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Mary Lou McDonald MEP debates EU Constitution architect Valéry Giscard D'Estaing on Future of Europe

12 February, 2009

Sinn Féin Dublin MEP Mary Lou McDonald will tonight debate with EU Constitution architect Valéry Giscard D’Estaing on the future of Europe. Speaking ahead of this evenings debate Ms McDonald said that the future of Europe “must be decided by the peoples of Europe and not determined by political cliques or vested interest. Europe must advance the interest of its peoples with the democratic support of its peoples.”


The Dublin MEP said:


“The domestic, European and global economic recession will mean that for huge numbers of people economic hardship and uncertainty will be their only concern. The government estimates that we will have 400,000 unemployed. Many economists are suggesting that a more realistic figure will be 500,000. Mortgage repossessions, illegal evictions, pay cuts, pension levies, cuts to vital front line services will continue to be implemented as the government pursues its agenda of making ordinary working people pay for the failures of ministers, bank directors and developers.


“The government is hoping that this economic hardship, uncertainty and fear will enable them to scare voters into accepting the Lisbon Treaty. They will say that Irelandwill be isolated, marginalised, excluded and that at a time of economic crisis rejecting the Lisbon Treaty would make a bad situation worse.


“Of course the great irony is that many of the same bad policies pursued by this government over the past two decades are contained and copper fastened within the pages of the Treaty they now want you to endorse.


“Indeed if the Lisbon Treaty was bad before the onset of the economic crisis, it is even worse now. It is a Treaty written in a different time, in different circumstances.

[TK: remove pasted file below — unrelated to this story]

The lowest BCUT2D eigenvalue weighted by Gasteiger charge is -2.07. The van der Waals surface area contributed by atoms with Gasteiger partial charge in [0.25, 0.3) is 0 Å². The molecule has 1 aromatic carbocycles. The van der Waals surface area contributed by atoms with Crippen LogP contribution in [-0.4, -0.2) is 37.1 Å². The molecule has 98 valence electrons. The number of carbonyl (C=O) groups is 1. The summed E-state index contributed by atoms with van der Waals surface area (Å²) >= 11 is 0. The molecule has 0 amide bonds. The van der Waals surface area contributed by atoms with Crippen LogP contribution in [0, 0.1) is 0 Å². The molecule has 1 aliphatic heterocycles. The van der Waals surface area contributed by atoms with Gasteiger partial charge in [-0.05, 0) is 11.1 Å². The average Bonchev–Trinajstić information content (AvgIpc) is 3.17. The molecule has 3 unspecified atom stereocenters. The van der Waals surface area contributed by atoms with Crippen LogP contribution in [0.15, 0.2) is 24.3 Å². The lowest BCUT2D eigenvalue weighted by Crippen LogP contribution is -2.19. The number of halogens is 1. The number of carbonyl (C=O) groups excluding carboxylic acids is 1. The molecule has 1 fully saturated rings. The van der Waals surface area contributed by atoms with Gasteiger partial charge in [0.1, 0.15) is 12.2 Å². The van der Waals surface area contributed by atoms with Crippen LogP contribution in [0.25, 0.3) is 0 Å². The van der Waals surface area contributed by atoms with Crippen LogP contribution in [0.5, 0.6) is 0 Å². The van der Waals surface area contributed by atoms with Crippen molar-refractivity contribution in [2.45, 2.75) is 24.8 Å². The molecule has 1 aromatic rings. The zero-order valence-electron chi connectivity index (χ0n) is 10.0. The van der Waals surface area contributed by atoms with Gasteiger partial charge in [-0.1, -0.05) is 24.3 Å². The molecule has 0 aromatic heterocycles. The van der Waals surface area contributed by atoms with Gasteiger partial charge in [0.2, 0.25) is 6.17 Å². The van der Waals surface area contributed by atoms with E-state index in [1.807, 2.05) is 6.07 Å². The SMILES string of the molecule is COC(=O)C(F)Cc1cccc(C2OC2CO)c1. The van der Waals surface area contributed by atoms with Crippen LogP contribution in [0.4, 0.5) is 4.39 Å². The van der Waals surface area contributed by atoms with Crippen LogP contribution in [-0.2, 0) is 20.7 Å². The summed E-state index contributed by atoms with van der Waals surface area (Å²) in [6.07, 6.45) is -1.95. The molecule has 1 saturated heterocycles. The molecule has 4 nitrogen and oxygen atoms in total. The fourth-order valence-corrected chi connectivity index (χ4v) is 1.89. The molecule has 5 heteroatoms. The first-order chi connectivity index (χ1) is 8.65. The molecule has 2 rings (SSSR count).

“It is a treaty based on the flawed economic agenda of wholesale free market dominance and deregulation. An agenda that has been comprehensively discredited.


“Today, as we face into the longest and deepest economic crisis faced by this country since the 1940s if not since the foundation of the state, we need new policies at both a domestic and European level.


“The failure of domestic and European economic policies, introduced during the last fifteen years, is now plain to see. 


“In Irelandwe need a new government with a new approach to economic matters. In Brussels we need a new Commission and Council ready and willing to develop new solutions to the problems of our time. Most importantly we need a new Treaty for these new times; a treaty that promotes economic growth, protects workers rights, promotes public services, encourages greater environmental sustainability, and works in partnership with the developing world to ensure that in this time of great global crisis the gap between the overdeveloped and underdeveloped world does not continue to grow.


“Europe’s future, our ability to meet the needs of our peoples and our ability to shape a democratic project driven by the peoples, will depend on our willingness to demand and deliver change.” ENDS



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